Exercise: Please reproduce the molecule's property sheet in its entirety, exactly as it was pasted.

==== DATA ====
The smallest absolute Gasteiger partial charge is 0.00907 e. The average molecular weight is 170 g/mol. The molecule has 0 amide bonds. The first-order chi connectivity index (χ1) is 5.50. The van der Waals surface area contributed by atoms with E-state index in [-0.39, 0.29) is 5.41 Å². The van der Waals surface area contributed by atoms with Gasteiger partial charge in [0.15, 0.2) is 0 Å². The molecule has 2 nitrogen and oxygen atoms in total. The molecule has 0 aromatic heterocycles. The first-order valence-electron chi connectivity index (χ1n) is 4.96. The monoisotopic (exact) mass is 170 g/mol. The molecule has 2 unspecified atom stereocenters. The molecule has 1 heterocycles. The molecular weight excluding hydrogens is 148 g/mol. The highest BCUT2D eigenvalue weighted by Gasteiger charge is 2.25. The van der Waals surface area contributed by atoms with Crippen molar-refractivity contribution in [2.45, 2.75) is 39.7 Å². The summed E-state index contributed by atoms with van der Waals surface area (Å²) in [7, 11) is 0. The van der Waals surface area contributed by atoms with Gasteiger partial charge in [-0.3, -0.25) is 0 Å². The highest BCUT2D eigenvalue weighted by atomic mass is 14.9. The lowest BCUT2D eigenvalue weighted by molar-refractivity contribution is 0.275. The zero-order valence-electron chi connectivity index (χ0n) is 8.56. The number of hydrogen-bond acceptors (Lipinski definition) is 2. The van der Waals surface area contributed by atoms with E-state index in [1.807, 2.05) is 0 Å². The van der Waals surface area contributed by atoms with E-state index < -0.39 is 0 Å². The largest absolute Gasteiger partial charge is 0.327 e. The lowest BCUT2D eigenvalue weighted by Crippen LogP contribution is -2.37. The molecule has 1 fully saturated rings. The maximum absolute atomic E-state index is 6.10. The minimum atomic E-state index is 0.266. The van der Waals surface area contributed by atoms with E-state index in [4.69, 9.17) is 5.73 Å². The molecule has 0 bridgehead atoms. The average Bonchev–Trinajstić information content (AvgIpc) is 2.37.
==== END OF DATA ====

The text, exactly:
The smallest absolute Gasteiger partial charge is 0.00907 e. The average molecular weight is 170 g/mol. The molecule has 0 amide bonds. The first-order chi connectivity index (χ1) is 5.50. The van der Waals surface area contributed by atoms with E-state index in [-0.39, 0.29) is 5.41 Å². The van der Waals surface area contributed by atoms with Gasteiger partial charge in [0.15, 0.2) is 0 Å². The molecule has 2 nitrogen and oxygen atoms in total. The molecule has 0 aromatic heterocycles. The first-order valence-electron chi connectivity index (χ1n) is 4.96. The monoisotopic (exact) mass is 170 g/mol. The molecule has 2 unspecified atom stereocenters. The molecule has 1 heterocycles. The molecular weight excluding hydrogens is 148 g/mol. The highest BCUT2D eigenvalue weighted by Gasteiger charge is 2.25. The van der Waals surface area contributed by atoms with Crippen molar-refractivity contribution in [2.45, 2.75) is 39.7 Å². The summed E-state index contributed by atoms with van der Waals surface area (Å²) in [7, 11) is 0. The van der Waals surface area contributed by atoms with Gasteiger partial charge in [-0.3, -0.25) is 0 Å². The highest BCUT2D eigenvalue weighted by atomic mass is 14.9. The lowest BCUT2D eigenvalue weighted by molar-refractivity contribution is 0.275. The zero-order valence-electron chi connectivity index (χ0n) is 8.56. The number of hydrogen-bond acceptors (Lipinski definition) is 2. The van der Waals surface area contributed by atoms with E-state index in [1.807, 2.05) is 0 Å². The van der Waals surface area contributed by atoms with E-state index < -0.39 is 0 Å². The largest absolute Gasteiger partial charge is 0.327 e. The lowest BCUT2D eigenvalue weighted by Crippen LogP contribution is -2.37. The molecule has 1 fully saturated rings. The maximum absolute atomic E-state index is 6.10. The minimum atomic E-state index is 0.266. The van der Waals surface area contributed by atoms with E-state index in [4.69, 9.17) is 5.73 Å². The molecule has 0 bridgehead atoms. The average Bonchev–Trinajstić information content (AvgIpc) is 2.37.